Editor’s note: This article was initially published in The Daily Gazette, Swarthmore’s online, daily newspaper founded in Fall 1996. As of Fall 2018, the DG has merged with The Phoenix. See the about page to read more about the DG.
Ben Goossen ’13 won the A. Edward Newton Student Book Collection Competition for the fourth time this year with his collection “The Hobbit: A Journey from Tolkien to Us … And Back Again.” The exhibit of his winning collection is on display on the second floor of McCabe where it will remain until the end of May. Second place in the competition, which is the longest-running collegiate book collection competition in the nation, was awarded to Paul Cato ’14 for his collection, “Tales of American Royalty: An Exercise of American History.”
Ever since avid book collector A. Edward Newton established the competition in the 1930s, student book collectors have submitted collections of at least 25 books, handed in with one page essays and annotated bibliographies in the hopes of winning a cash prize.
“The essays are lovely. They really are personal and wonderful,” said Pamela Harris, head of references at McCabe Library. Harris is the coordinator of the competition and also serves on the committee of judges. She has been at Swarthmore for fifteen years, and while the competition received only one submission during her first year at the college, the judging committee has since received six to 18 each year.
The winning collections are chosen by a committee of students and faculty who carefully review the submissions. This year’s committee consisted of History Professor Bob Weinberg, past winner Joan Huang ’15, College Librarian Peggy Seidan, and Anna Goslan, technical service specialist for media and metadata.
“Some years there are hot debates in the committee. One year someone was convinced that a student had submitted textbooks and you aren’t supposed to submit a lot of textbooks. The student had taken classes at NYU [New York University]—and we even went and researched the syllabi of the NYU classes […] We take it very seriously,” Harris said, describing the committee’s deliberation process.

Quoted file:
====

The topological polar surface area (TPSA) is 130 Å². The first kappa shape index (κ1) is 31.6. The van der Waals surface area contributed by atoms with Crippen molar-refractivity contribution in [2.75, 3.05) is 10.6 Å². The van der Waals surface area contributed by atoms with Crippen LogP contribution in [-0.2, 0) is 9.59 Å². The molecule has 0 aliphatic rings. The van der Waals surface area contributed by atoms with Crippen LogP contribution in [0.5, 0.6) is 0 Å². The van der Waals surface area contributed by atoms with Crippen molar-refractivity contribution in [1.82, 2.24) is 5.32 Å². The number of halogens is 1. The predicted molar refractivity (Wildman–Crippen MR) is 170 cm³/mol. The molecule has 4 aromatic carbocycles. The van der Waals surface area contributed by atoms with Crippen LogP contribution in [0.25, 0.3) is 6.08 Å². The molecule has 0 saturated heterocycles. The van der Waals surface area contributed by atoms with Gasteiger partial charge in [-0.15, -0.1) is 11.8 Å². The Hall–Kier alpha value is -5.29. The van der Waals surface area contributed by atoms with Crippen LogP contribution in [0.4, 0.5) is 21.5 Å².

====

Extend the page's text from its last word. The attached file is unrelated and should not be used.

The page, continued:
Harris has been present for the remarkable four year reign of Goossen, ever since his first year as winner of the competition. “When he was a freshman he said to me, can I apply every year? And I said, sure—if you have enough book collections,” she said. Evidently, Goossen did indeed. “He has four very distinct collections and the three for which he won first place are truly phenomenal and also very reflective of Ben as a person,” Harris said.
Goossen, who has been collecting books in some form or another since he was ten years old, came in third place in the competition as a freshman with “History of the Future: The Literary Evolution of Science Fiction.” As a sophomore, he won with a collection called “Art and Illustration: The Art of N.C. Wyeth,” the very first collection he had ever created. The next year, he put together a very personal submission, “Faith and Family through Four Centuries: Books of Mennonite History.” Finally, in his senior year, Goossen submitted an entire collection based upon his favorite book, which is also the first book he ever read: The Hobbit by J.R.R. Tolkein.